9. 9. Section 9.2 Summary  Renewable energy sources do not rely on a finite supplies, directly emit greenhouse gases, or contribute to air pollution.  Restaurant and foodservice operations can become energy efficient by:          9.2 Turning off lights Fully loading dishwashers, washing machines, and ovens Powering down idle equipment Sealing off unused areas Reducing idle time Cleaning and maintaining equipment regularly Replacing incandescent lighting Purchasing energy-efficient equipment Heating water in smart ways Chapter 9 | Sustainability in the Restaurant and Foodservice Industry 9
  10. 10. Reusing  One way to manage waste is to reuse or repurpose items that employees would otherwise throw away.  Repurposed food is food that customers did not eat, but that staff prepared, cooked, cooled, and held safely.  Management can reuse food in three ways: 1. 2. 3. Serve the food in its original format. Repurpose the food into another format. Donate food to local food-rescue programs.  Restaurant and foodservice operations may include reused materials in their facility design and customer offerings.  Worn but usable items are often accepted by charity organizations and homeless centers. 9.3 Chapter 9 | Sustainability in the Restaurant and Foodservice Industry 10
  11. 11. Reducing  A restaurant or foodservice operation practices waste reduction by taking steps to limit the amount of garbage it makes.  Reducing is both a benefit to the environment and to the bottom line: Less waste means the operation is making better choices about food production and storage.  The key to reducing waste is smart planning, which leads to less wasted food.  For products with a longer shelf life, buyers can make bulk purchases as storage space allows, which helps to reduce the number of containers in use. 9.3 Chapter 9 | Sustainability in the Restaurant and Foodservice Industry 11
  12. 12. Recycling Recycling transforms waste into valuable resources. Examples of easily recycled items include:  Newspapers  Paper bags and carry-out drink trays  Office paper  Corrugated cardboard  Metal food containers  Aluminum cans and foil wrap  Milk cartons/jugs 9.3  Juice cartons  Glass bottles and jars  Plastic bottles, cutlery, straws, and butter containers  Film plastics, plastic wrap, plastic shopping bags  All beverage containers  Bottle caps Chapter 9 | Sustainability in the Restaurant and Foodservice Industry 12
  13. 13. Getting Started Before beginning to recycle, take the following steps: 1. Audit the trash 2. Select a recycling manager 3. Set up bins and containers for recyclables 4. Identify your recycler 5. Decide whether to separate or use a single stream 9.3 6. Join a co-op or align with neighbors 7. Create a recycle environment 8. Promote recycling efforts Chapter 9 | Sustainability in the Restaurant and Foodservice Industry 13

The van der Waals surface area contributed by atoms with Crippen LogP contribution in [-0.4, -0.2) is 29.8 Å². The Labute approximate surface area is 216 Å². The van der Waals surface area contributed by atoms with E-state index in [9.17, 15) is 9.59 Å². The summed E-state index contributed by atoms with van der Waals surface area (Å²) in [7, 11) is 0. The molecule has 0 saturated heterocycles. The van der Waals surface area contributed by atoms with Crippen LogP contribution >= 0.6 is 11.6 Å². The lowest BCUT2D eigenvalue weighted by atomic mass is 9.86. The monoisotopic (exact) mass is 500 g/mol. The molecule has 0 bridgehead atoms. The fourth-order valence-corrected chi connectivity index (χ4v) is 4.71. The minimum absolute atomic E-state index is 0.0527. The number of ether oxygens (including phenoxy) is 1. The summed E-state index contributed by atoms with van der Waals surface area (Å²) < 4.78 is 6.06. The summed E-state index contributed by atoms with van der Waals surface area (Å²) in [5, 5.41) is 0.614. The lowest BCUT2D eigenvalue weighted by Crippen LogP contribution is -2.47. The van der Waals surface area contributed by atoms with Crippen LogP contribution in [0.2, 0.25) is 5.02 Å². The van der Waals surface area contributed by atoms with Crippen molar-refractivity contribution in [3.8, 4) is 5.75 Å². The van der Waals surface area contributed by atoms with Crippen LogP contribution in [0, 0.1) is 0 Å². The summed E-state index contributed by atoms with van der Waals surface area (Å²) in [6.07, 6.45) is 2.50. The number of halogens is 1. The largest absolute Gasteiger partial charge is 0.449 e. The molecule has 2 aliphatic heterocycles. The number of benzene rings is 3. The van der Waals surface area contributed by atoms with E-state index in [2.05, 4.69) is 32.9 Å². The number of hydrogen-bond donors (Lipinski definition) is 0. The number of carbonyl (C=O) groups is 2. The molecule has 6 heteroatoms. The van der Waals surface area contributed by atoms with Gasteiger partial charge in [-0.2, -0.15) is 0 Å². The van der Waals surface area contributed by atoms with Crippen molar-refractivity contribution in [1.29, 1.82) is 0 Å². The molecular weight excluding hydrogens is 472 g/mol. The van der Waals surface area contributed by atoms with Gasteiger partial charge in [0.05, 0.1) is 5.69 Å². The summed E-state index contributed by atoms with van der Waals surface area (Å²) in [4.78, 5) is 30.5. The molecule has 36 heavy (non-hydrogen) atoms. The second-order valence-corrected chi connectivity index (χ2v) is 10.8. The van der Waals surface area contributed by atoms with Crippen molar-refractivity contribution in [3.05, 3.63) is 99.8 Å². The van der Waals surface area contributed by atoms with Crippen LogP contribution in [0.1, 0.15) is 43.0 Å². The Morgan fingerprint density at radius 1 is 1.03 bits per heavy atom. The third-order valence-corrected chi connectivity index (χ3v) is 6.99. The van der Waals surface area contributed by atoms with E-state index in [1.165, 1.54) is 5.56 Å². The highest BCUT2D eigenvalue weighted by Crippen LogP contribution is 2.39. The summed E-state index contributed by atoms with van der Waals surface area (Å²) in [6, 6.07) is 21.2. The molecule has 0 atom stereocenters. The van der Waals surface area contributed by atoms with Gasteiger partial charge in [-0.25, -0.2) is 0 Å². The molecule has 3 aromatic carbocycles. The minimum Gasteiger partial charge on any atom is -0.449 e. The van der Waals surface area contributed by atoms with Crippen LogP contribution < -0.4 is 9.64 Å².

14. 14. Composting  Do not dump or wash down inedible food scraps into garbage disposals—instead, compost them.  Composting is a natural form of recycling that occurs when organic material decomposes (or composts) to form organic fertilizer.  Compost is created by putting organic wastes in proper ratios and then into piles, rows, or vessels and adding bulking agents to accelerate the breakdown of organic materials.  Composting is also a process that can transform wasted food into an environmentally useful commodity.  Setting up a composting plan is the smartest way to ensure that a restaurant or foodservice operation will handle this process effectively. 9.3 Chapter 9 | Sustainability in the Restaurant and Foodservice Industry 14
  15. 15. Section 9.3 Summary  Operations can reduce total waste by reducing, reusing, and recycling.  Restaurant and foodservice operations can recycle empty plastic bottles and containers, cardboard boxes, old newspapers, paper bags, Styrofoam, paper bags, and plastic cutlery.  Restaurant and foodservice operations can reuse repurposed food that was not eaten by customers but was prepared, cooked, cooled, and held safely.  Restaurant and foodservice operations can reduce by limiting the garbage they make. 9.3 Chapter 9 | Sustainability in the Restaurant and Foodservice Industry 15
  16. 16. Local Sourcing A local source offers food produced in the surrounding growing region.  Local sourcing is a way to reduce the amount of travel that some food products must make.  A restaurant or foodservice operation that wants to buy food from local sources needs to be prepared and focused on specific goals: 1. 2. 3. 4. 9.4 Start small and look for logical opportunities Research and network Stay flexible Promote local efforts Chapter 9 | Sustainability in the Restaurant and Foodservice Industry 16
  17. 17. Sustainable Seafood  Americans spend more than 7 percent of their food dollars or almost $70 billion a year on seafood.  Restaurants account for two-thirds of all seafood revenue in the United States.  The Food and Agriculture Organization (FAO) reports that 75 percent of the world’s fish species have been fully fished, overfished, or depleted within the last 15 years. 9.4 Chapter 9 | Sustainability in the Restaurant and Foodservice Industry 17